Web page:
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Original research
Visibility of liquid embolic agents in fluoroscopy: a systematic in vitro study
  1. Niclas Schmitt1,
  2. Lena Wucherpfennig2,
  3. Sophia Hohenstatt1,
  4. Charlotte S Weyland1,
  5. Christof M Sommer3,4,
  6. Martin Bendszus1,
  7. Markus A Möhlenbruch1,
  8. Dominik F Vollherbst1
  1. 1Department of Neuroradiology, University Hospital Heidelberg, Heidelberg, Germany
  2. 2Department of Diagnostic and Interventional Radiology, University Hospital Heidelberg, Heidelberg, Germany
  3. 3Clinic of Radiology, University Hospital Heidelberg, Heidelberg, Germany
  4. 4Clinic of Radiology and Neuroradiology, Sana Kliniken Duisburg GmbH, Duisburg, Germany
  1. Correspondence to Dr Dominik F Vollherbst, Department of Neuroradiology, University Hospital Heidelberg, 69120 Heidelberg, Germany; dominik.vollherbst{at}med.uni-heidelberg.de

Abstract

Background Endovascular embolization using liquid embolic agents (LEAs) is frequently applied for the treatment of intracranial vascular malformations. Appropriate visibility of LEAs during embolization is essential for visual control and to prevent complications. Since LEAs contain different radiopaque components of varying concentrations, our aim was the systematic assessment of the visibility of the most used LEAs in fluoroscopy.

Methods A specifically designed in vitro model, resembling cerebral vessels, was embolized with Onyx 18, Squid 18, Squid 12, PHIL (precipitating hydrophobic injectable liquid) 25%, PHIL LV (low viscosity) and NBCA (n-butyl cyanoacrylate) mixed with iodized oil (n=3 for each LEA), as well as with contrast medium and saline, both serving as a reference. Fluoroscopic image acquisition was performed in accordance with clinical routine settings. Visibility was graded quantitatively (contrast to noise ratio, CNR) and qualitatively (five-point scale).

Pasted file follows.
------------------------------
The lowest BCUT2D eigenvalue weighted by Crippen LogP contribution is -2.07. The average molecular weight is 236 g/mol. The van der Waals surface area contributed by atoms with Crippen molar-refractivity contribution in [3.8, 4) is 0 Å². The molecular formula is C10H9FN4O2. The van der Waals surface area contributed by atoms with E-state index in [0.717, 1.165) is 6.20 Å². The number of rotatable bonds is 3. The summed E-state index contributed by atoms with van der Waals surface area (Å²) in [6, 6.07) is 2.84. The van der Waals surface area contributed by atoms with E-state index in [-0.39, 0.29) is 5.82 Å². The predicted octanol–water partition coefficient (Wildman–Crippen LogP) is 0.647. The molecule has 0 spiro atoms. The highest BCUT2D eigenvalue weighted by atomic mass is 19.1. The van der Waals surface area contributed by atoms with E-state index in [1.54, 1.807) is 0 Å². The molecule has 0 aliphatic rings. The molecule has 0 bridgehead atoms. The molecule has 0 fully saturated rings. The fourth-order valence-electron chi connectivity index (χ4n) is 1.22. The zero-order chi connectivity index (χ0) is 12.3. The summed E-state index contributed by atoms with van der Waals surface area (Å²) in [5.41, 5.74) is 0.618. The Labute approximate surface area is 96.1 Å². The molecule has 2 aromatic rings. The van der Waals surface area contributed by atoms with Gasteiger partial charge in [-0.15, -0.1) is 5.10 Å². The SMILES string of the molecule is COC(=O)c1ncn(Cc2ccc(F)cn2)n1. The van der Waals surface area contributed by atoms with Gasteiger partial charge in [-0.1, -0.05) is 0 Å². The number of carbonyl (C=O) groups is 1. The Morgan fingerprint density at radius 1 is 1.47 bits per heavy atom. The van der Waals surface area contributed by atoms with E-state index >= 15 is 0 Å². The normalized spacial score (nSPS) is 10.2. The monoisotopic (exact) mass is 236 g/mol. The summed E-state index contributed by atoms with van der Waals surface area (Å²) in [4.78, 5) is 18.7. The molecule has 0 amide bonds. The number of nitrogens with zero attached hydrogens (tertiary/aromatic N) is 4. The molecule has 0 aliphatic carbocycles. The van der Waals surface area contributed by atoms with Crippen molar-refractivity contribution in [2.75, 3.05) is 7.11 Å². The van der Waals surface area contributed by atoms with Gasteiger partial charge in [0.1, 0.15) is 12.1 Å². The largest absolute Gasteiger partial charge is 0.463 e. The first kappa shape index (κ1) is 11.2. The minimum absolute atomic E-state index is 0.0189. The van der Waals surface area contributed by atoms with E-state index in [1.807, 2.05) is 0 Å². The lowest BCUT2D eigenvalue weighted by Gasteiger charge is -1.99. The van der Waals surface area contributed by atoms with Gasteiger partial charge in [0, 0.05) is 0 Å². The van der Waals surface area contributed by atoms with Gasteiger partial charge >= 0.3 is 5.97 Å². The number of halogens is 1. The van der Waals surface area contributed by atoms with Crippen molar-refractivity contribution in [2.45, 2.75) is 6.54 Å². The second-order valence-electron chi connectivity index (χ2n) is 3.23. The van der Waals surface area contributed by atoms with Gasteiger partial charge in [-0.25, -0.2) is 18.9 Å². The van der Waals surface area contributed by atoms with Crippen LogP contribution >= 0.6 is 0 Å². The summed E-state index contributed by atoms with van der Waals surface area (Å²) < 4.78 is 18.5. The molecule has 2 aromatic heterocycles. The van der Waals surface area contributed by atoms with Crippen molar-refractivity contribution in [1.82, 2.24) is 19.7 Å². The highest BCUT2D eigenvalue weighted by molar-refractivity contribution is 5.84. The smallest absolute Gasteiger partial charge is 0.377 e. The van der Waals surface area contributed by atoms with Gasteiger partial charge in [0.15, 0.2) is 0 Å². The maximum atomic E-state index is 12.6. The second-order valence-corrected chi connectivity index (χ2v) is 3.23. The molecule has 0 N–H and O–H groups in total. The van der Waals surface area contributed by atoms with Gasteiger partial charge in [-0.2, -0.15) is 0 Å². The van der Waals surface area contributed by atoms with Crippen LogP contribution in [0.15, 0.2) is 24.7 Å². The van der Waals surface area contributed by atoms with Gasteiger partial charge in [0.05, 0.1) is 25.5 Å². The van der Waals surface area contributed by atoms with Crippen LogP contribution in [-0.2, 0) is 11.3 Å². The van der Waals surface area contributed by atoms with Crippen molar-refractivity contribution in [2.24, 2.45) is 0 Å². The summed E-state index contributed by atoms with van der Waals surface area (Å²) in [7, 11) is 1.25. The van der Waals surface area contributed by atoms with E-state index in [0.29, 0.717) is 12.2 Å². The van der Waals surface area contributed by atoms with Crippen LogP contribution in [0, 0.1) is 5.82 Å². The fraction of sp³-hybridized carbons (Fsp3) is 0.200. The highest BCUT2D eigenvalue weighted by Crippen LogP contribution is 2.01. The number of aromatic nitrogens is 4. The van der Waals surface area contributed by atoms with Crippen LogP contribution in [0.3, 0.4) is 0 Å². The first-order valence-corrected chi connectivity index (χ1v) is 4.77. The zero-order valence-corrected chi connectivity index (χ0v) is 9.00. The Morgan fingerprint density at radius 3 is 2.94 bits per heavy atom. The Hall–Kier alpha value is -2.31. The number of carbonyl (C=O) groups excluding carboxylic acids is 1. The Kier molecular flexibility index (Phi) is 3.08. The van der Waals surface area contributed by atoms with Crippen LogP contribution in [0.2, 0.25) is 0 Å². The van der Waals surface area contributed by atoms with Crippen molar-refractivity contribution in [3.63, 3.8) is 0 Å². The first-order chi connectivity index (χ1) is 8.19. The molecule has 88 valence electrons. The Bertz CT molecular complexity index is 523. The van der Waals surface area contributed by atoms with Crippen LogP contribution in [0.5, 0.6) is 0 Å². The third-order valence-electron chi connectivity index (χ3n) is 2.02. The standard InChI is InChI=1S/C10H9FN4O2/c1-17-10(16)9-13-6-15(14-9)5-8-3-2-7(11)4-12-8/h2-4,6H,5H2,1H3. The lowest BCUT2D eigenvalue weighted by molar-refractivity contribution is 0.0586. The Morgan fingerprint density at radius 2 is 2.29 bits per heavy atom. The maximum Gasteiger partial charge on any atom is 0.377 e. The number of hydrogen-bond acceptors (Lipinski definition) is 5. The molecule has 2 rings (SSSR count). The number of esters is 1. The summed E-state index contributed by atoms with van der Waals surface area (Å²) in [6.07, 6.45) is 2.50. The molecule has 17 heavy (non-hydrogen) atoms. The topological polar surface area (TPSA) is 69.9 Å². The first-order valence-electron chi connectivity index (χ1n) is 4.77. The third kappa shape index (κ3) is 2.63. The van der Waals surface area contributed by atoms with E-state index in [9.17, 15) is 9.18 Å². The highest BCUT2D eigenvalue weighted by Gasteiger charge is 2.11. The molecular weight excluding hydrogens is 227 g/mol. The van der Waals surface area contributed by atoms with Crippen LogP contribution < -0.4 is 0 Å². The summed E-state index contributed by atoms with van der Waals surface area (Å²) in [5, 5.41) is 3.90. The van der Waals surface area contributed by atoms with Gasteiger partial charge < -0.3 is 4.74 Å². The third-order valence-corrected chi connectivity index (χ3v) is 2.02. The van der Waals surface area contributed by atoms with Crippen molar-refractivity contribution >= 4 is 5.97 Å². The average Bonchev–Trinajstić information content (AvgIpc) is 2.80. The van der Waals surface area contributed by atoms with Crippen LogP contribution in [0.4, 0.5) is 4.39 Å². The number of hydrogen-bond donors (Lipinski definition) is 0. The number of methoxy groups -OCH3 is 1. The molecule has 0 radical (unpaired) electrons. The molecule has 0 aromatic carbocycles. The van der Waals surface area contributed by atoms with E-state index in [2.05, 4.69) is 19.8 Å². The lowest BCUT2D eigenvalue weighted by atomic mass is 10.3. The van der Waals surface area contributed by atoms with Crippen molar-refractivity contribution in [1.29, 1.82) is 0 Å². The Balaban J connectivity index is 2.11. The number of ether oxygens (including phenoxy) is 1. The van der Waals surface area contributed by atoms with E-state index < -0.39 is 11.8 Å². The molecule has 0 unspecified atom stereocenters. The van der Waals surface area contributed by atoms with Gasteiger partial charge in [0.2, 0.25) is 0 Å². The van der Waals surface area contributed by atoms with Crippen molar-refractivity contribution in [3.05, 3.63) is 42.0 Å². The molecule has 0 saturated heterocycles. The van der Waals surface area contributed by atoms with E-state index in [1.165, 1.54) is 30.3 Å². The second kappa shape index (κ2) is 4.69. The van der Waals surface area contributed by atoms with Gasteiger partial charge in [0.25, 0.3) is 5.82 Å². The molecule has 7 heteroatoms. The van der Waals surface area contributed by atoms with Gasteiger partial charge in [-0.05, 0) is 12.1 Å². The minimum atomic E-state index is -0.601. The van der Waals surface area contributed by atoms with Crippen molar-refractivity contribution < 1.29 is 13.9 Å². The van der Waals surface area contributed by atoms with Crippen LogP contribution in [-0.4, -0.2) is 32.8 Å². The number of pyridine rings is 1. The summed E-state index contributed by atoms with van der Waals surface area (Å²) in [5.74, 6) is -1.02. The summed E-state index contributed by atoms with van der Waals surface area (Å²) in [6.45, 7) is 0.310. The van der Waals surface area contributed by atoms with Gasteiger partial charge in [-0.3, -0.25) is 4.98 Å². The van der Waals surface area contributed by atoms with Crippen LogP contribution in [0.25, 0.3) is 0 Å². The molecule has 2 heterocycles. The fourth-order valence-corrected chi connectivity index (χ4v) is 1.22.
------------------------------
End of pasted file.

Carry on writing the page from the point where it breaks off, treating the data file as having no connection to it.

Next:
Results Overall, all LEAs provided at least acceptable visibility in this in vitro model. Onyx and Squid as well as NBCA mixed with iodized oil were best visible at a comparable level and superior to the formulations of PHIL, which did not differ in quantitative and qualitative analyses (eg, Onyx 18 vs PHIL 25% along the 2.0 mm sector: mean CNR±SD: 3.02±0.42 vs 1.92±0.35; mean score±SD: 5.00±0.00 vs 3.75±0.45; p≤0.001, respectively).

Conclusion In this systematic in vitro study, relevant differences in the fluoroscopic visibility of LEAs in neurointerventional embolization procedures were demonstrated, while all investigated LEAs provided acceptable visibility in our in vitro model.

  • Angiography
  • Arteriovenous Malformation
  • Fistula
  • Liquid Embolic Material
  • Vascular Malformation

Data availability statement

All data relevant to the study are included in the article or uploaded as supplementary information. All relevant data generated or analyzed during this study are included in this published article (and its supplementary information files).

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Data availability statement

All data relevant to the study are included in the article or uploaded as supplementary information. All relevant data generated or analyzed during this study are included in this published article (and its supplementary information files).

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Footnotes

  • Contributors NS, MB, MAM and DFV initiated the project. NS and DFV led the research, conducted the data acquisition, statistical analysis and wrote the manuscript. MB, MAM and DFV were involved in the study design and concept. DFV is the guarantor of this work. LW, SH, CSW and CMS participated in data acquisition. All authors discussed the results, commented on the paper, and approved the final version of the manuscript.

  • Funding The authors have not declared a specific grant for this research from any funding agency in the public, commercial or not-for-profit sectors.

  • Competing interests None declared.

  • Provenance and peer review Not commissioned; externally peer reviewed.

  • Supplemental material This content has been supplied by the author(s). It has not been vetted by BMJ Publishing Group Limited (BMJ) and may not have been peer-reviewed. Any opinions or recommendations discussed are solely those of the author(s) and are not endorsed by BMJ. BMJ disclaims all liability and responsibility arising from any reliance placed on the content. Where the content includes any translated material, BMJ does not warrant the accuracy and reliability of the translations (including but not limited to local regulations, clinical guidelines, terminology, drug names and drug dosages), and is not responsible for any error and/or omissions arising from translation and adaptation or otherwise.

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